Svetlana Peshkoff

I met Svetlana Peshkoff through the National Capital Area Paralegal Association (NCAPA). Svetlana Peshkoff is a paralegal with  Shaw Bransford & Roth , P.C. located in Washington, DC, and has been an active member of NCAPA since 2012. She is also a member of the National Federation of Paralegal Associations (NFPA) and the Virginia Alliance of Paralegal Associations (VAPA).

PRTW: In the United States, there are many avenues for becoming a paralegal. Can you tell us about your journey to becoming a paralegal?
SP: After my return to the States from Kazakhstan, where I worked for Tengizchevroil, a joint venture between Chevron and the state oil company, I started working as an Executive Assistant for an international shipping company based in Seattle, Washington. I dealt with contracts and translated many of them, as well as interpreting business negotiations during teleconferences. This is where my love for contracts and the law came from. The shipping company worked with several cities in the Russian Far East and South Korea, but it was at that point in 1998, when the ruble crashed. The company folded, and wanted to retain me by offering me a position within their parent company. The alternative was “retraining”, i.e., offering to have a degree paid for as a severance package. My choices were either a lateral position or a two-year degree leading to a career change. This is what led me to my specialization as a paralegal – I earned my ABA-approved Associate’s Degree in Technical Arts in Paralegal Studies from Edmonds Community College, in Washington State (which, curiously enough, was in the same town as NFPA’s former headquarters!)

After graduation, I worked as a paralegal in downtown Seattle for a collections/bankruptcy firm specializing in commercial bankruptcy. Under attorney supervision, I had to locate debtors, and attempt to negotiating settlements. I researched the legal names of the companies under which they were listed, as well as the “doing business as” (d/b/a), and track any other companies in default they were associated with as well. This helped me develop communication skills, and negotiating skills, and I also developed pride in my work and a sense of confidence. I tried to hear out their point of view as to why they were in that situation, and I learned that when you made the effort to let the debtor know you sincerely want to help, but that you need to understand how a business had gone off track, the owners are more willing to work with you in finding a resolution. I would help people figure out how to get out of their predicament and rectify the situation. In turn, they obtained a sense of pride because for many of these small business owners, their business was the product of their life savings and daily hard work; they welcomed the offer of helping them find a way to deal with their debt.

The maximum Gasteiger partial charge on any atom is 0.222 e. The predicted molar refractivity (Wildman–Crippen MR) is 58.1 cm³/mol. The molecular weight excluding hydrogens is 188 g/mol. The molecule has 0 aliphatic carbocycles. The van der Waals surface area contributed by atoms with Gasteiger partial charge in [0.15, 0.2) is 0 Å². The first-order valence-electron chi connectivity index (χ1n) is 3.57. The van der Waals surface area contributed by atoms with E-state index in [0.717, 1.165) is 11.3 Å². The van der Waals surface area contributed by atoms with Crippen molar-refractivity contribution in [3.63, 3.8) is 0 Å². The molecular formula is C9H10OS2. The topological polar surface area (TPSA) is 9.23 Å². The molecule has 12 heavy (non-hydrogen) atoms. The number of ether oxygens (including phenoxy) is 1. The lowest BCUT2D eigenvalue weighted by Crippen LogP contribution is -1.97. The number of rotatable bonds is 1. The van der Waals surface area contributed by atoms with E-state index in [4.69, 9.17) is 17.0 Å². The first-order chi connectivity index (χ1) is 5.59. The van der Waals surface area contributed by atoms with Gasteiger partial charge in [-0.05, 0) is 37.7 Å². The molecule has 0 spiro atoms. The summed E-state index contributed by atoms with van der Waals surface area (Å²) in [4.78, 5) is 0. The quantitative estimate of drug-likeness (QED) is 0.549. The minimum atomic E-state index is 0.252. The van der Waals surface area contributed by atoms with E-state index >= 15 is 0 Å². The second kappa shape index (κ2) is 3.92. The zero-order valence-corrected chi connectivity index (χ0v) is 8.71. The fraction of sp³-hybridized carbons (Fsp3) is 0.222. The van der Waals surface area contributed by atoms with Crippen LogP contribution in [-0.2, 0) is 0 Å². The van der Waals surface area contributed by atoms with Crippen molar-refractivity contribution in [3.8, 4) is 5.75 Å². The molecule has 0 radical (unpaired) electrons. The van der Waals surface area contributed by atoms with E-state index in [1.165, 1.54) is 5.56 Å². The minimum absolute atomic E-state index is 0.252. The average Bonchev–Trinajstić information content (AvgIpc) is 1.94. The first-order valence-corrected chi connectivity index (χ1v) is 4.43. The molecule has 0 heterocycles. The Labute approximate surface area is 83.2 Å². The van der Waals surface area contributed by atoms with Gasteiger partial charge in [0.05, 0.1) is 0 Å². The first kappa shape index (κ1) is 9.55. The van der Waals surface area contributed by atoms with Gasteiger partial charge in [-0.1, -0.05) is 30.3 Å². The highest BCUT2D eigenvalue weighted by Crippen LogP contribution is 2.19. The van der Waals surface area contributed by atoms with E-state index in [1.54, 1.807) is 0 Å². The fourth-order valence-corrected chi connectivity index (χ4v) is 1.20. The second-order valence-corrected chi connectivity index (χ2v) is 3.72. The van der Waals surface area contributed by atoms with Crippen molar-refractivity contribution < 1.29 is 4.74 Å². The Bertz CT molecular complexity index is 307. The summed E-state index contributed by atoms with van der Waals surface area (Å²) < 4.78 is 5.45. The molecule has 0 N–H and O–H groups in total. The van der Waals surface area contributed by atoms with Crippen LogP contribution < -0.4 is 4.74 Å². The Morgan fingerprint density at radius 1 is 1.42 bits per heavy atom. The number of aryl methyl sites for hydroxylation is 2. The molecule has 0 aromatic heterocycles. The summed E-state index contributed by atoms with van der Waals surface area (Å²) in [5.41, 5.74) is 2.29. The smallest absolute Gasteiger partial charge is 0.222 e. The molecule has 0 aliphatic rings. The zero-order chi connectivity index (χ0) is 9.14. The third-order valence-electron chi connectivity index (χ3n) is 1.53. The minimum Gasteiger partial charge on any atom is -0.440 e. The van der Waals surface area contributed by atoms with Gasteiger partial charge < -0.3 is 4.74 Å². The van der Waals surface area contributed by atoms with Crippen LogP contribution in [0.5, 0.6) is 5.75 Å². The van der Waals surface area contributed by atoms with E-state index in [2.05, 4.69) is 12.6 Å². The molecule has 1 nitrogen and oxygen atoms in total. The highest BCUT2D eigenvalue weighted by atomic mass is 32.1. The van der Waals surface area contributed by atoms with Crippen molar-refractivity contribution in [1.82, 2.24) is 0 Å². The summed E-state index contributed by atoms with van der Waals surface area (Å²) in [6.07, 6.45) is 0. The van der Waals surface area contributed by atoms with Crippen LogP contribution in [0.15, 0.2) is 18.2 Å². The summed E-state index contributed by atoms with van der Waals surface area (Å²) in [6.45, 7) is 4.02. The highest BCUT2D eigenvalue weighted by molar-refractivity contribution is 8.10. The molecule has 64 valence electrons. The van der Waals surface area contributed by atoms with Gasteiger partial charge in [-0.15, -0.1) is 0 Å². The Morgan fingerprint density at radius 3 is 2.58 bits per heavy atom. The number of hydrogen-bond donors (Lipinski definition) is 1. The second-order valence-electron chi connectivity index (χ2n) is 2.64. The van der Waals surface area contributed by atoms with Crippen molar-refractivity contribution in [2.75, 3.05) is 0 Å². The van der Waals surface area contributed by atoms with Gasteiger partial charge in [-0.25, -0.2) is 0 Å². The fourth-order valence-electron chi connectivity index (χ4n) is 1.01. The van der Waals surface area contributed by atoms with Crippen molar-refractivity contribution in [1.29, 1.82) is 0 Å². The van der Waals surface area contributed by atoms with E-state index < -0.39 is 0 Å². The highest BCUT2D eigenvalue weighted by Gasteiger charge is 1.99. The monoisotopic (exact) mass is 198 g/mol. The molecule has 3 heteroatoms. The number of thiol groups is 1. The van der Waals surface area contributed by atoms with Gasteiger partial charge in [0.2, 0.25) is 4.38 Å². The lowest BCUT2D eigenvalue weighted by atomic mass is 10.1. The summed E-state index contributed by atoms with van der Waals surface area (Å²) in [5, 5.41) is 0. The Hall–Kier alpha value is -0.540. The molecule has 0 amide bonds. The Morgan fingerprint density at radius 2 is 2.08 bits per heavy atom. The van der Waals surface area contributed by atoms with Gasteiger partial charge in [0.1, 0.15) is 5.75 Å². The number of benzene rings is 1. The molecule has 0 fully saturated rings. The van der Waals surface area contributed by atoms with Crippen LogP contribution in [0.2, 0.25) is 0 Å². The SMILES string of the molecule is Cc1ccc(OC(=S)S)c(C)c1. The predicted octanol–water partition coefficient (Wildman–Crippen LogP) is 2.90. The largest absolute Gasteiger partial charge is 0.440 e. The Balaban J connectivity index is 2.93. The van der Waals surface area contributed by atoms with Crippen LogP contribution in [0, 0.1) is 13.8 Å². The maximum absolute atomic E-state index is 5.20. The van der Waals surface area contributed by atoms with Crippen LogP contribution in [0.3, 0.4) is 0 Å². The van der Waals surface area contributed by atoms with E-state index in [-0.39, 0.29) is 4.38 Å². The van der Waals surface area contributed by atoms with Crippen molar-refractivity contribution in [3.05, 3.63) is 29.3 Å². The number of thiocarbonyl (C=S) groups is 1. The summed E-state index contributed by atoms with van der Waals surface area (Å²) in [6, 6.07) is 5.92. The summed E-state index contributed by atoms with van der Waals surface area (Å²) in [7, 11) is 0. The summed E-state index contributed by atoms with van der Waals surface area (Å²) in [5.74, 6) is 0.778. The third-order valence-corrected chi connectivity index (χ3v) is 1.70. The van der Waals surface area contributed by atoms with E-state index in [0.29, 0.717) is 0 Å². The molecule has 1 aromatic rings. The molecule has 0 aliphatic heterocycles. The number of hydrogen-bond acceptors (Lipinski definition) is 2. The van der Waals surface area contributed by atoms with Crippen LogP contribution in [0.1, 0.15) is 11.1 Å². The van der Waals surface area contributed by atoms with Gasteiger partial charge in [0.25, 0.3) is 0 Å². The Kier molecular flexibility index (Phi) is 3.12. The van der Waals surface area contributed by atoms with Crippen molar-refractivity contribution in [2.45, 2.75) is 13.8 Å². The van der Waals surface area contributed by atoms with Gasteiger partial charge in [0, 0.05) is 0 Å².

After Seattle, I moved back to northern California, because I missed my family. The economy was tanking and my dreams of working for imploded. I accepted a position in Sacramento, CA, with a large law firm as a legal secretary. I didn’t realize at the time that one needed more than a two-year degree to work as a paralegal at a large law firm, so I took upon myself to work full-time, raise my son as a single divorcee, and took courses towards my Bachelor’s degree.

PRTW: Tell us about someone who has influenced your decision to become a paralegal.
SP: Bruce Weiner, one of my paralegal professors in school, was most influential. As a matter of fact, I believe he was quoted in the Paralegal Reporter just last year, and I was stunned to see his name, for he was an admirable and highly professional educator and attorney. He was the epitome of a professional esquire, and I credit him for inspiring me to continue my studies and pursuing the paralegal profession.

PRTW: In the United States, paralegals have a variety of career options to specialize in, from patent law to elder law to technology law to criminal law. What is your specialty?
SP: I cannot say that I have one specialization, as I have worked in family law, bankruptcy law, and commercial litigation, but currently, I work for a firm specializing in federal employee defense.

PRTW: If you can choose any specialty, what would you choose?
I am very interested in environmental law, even in this current political atmosphere.

PRTW: What advice would you give someone interested in choosing the paralegal profession?